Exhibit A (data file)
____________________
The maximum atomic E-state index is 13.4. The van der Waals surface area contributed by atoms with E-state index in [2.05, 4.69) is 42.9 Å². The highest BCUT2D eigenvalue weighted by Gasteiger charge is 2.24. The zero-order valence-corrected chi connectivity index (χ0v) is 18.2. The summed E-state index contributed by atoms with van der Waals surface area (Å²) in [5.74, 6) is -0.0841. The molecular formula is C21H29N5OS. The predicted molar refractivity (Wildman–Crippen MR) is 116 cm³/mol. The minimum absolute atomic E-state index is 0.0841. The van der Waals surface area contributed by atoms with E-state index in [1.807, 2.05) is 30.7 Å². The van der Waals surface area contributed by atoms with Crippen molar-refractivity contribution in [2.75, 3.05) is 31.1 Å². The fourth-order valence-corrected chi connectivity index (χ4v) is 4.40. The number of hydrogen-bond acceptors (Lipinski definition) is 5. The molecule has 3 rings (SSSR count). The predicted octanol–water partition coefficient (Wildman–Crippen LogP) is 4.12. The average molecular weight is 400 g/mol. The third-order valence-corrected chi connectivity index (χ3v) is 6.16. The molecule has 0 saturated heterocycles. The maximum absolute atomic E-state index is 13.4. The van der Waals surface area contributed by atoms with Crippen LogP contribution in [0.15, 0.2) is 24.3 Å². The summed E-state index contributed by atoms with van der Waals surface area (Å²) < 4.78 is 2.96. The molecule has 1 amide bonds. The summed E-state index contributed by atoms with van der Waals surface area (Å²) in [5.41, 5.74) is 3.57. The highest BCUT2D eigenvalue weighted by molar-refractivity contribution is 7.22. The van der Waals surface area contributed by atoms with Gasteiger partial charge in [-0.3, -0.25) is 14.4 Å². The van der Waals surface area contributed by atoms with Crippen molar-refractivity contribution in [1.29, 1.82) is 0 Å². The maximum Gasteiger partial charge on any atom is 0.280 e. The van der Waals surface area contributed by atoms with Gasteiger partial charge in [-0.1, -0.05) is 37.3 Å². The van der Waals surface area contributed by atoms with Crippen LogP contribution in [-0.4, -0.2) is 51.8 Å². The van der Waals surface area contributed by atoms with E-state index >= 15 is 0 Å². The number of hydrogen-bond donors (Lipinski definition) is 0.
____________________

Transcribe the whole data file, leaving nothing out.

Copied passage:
The maximum atomic E-state index is 13.4. The van der Waals surface area contributed by atoms with E-state index in [2.05, 4.69) is 42.9 Å². The highest BCUT2D eigenvalue weighted by Gasteiger charge is 2.24. The zero-order valence-corrected chi connectivity index (χ0v) is 18.2. The summed E-state index contributed by atoms with van der Waals surface area (Å²) in [5.74, 6) is -0.0841. The molecular formula is C21H29N5OS. The predicted molar refractivity (Wildman–Crippen MR) is 116 cm³/mol. The minimum absolute atomic E-state index is 0.0841. The van der Waals surface area contributed by atoms with E-state index in [1.807, 2.05) is 30.7 Å². The van der Waals surface area contributed by atoms with Crippen molar-refractivity contribution in [2.75, 3.05) is 31.1 Å². The fourth-order valence-corrected chi connectivity index (χ4v) is 4.40. The number of hydrogen-bond acceptors (Lipinski definition) is 5. The molecule has 3 rings (SSSR count). The predicted octanol–water partition coefficient (Wildman–Crippen LogP) is 4.12. The average molecular weight is 400 g/mol. The third-order valence-corrected chi connectivity index (χ3v) is 6.16. The molecule has 0 saturated heterocycles. The maximum absolute atomic E-state index is 13.4. The van der Waals surface area contributed by atoms with Crippen LogP contribution in [0.15, 0.2) is 24.3 Å². The summed E-state index contributed by atoms with van der Waals surface area (Å²) < 4.78 is 2.96. The molecule has 1 amide bonds. The summed E-state index contributed by atoms with van der Waals surface area (Å²) in [5.41, 5.74) is 3.57. The highest BCUT2D eigenvalue weighted by molar-refractivity contribution is 7.22. The van der Waals surface area contributed by atoms with Gasteiger partial charge in [-0.3, -0.25) is 14.4 Å². The van der Waals surface area contributed by atoms with Crippen molar-refractivity contribution in [1.29, 1.82) is 0 Å². The maximum Gasteiger partial charge on any atom is 0.280 e. The van der Waals surface area contributed by atoms with Gasteiger partial charge in [-0.1, -0.05) is 37.3 Å². The van der Waals surface area contributed by atoms with Crippen LogP contribution in [-0.4, -0.2) is 51.8 Å². The van der Waals surface area contributed by atoms with E-state index >= 15 is 0 Å². The number of hydrogen-bond donors (Lipinski definition) is 0.